It’s a Saturday night and I find myself underground in a dimly lit room at the Hawthorn, a cocktail lounge in San Francisco’s Financial District, holding a whiskey in one hand and a pink neon glow stick in the other.The event I’ve just walked into is Jewbilee, proclaimed the “hottest monthly party for Jews in their 20s and 30s.” Jeremy Doochin, one of the organizers, has set his beer on the table between us so he can snap the glow stick around my wrist, turning it into a bracelet.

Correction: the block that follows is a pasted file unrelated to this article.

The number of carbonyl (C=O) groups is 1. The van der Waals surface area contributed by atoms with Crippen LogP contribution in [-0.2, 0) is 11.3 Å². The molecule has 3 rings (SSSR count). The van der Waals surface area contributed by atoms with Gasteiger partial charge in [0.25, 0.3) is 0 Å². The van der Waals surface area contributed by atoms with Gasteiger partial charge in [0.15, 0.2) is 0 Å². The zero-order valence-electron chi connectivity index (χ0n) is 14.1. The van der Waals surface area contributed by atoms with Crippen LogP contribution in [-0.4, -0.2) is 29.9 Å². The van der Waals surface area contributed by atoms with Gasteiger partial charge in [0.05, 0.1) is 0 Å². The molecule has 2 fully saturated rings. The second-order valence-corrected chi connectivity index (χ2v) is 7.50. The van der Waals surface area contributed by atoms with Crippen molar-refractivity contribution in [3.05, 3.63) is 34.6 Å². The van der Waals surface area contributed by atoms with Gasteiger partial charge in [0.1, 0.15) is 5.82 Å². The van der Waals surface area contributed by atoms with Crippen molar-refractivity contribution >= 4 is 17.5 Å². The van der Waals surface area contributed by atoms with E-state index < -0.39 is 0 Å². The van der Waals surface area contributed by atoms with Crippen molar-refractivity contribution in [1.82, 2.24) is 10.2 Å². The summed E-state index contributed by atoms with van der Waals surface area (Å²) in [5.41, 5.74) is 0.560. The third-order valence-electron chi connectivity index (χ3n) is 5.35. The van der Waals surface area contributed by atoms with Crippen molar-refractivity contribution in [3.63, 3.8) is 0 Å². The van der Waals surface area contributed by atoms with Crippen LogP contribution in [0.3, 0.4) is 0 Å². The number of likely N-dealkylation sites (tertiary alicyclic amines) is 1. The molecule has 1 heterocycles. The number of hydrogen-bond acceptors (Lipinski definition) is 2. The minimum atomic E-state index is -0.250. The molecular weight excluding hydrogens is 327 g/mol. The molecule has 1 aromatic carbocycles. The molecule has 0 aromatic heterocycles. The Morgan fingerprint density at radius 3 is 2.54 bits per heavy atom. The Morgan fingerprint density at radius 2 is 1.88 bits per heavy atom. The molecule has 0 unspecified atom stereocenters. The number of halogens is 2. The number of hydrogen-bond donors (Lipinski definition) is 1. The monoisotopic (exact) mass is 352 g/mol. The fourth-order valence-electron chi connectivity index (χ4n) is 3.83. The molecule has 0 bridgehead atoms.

“Tova, you have so many guy friends — how can none of them be prospects? An older divorced woman I know talks to me about the bleak pool of prospects that awaits women each year they grow older and remain single.Like me, Lianne was once a more observant Jew, having become more religious in her twenties, attracted to family-style Sabbath dinners and holidays.And like me, Lianne believed modern orthodox Jewish men would be more likely to want to marry and have children, which is what she and I both yearned for.At a recent Jewish singles mixer, I made the requisite small talk with the men assembled, but it was only when I met another single mom at the event that I found an instant kindred spirit. I’m blessed to say that, between my two exhausting and hilarious children, ages 3 and 6, a mostly amicable relationship with my ex-husband, my full-time job and a circle of close friends, I’m feeling pretty rich right now (despite what my bank account says).“Hey, Tova, you’re talking to the wrong gender,” my friend running the event chided me as she walked by the two of us deep in conversation. When my children spend nights with their father, I feel no palpable sadness at spending the evening alone, sprawled out on the sofa in my pajamas watching Netflix. ” — she responded with a look of pity and a whisper.The stigma has been watered down by the sheer number of those with , she might jump in, suppressing any unease if their personalities don’t click – a reality that could lead to unhappiness, discord and ultimately divorce.